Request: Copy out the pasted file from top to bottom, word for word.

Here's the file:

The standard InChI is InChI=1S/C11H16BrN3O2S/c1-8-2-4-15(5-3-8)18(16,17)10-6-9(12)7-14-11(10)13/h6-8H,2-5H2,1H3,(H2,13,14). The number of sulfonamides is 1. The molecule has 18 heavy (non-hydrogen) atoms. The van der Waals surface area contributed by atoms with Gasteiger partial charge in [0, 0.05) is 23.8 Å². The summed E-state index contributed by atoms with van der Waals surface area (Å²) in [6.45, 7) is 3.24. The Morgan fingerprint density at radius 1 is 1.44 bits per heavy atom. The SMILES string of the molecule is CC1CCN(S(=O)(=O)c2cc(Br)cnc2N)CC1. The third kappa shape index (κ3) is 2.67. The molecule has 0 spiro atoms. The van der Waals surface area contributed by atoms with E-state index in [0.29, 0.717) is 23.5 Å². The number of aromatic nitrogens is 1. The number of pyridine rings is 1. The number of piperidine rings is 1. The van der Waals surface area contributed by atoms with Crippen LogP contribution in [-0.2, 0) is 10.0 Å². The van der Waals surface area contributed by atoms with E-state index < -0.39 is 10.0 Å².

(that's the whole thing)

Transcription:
The standard InChI is InChI=1S/C11H16BrN3O2S/c1-8-2-4-15(5-3-8)18(16,17)10-6-9(12)7-14-11(10)13/h6-8H,2-5H2,1H3,(H2,13,14). The number of sulfonamides is 1. The molecule has 18 heavy (non-hydrogen) atoms. The van der Waals surface area contributed by atoms with Gasteiger partial charge in [0, 0.05) is 23.8 Å². The summed E-state index contributed by atoms with van der Waals surface area (Å²) in [6.45, 7) is 3.24. The Morgan fingerprint density at radius 1 is 1.44 bits per heavy atom. The SMILES string of the molecule is CC1CCN(S(=O)(=O)c2cc(Br)cnc2N)CC1. The third kappa shape index (κ3) is 2.67. The molecule has 0 spiro atoms. The van der Waals surface area contributed by atoms with E-state index in [0.29, 0.717) is 23.5 Å². The number of aromatic nitrogens is 1. The number of pyridine rings is 1. The number of piperidine rings is 1. The van der Waals surface area contributed by atoms with Crippen LogP contribution in [-0.2, 0) is 10.0 Å². The van der Waals surface area contributed by atoms with E-state index < -0.39 is 10.0 Å².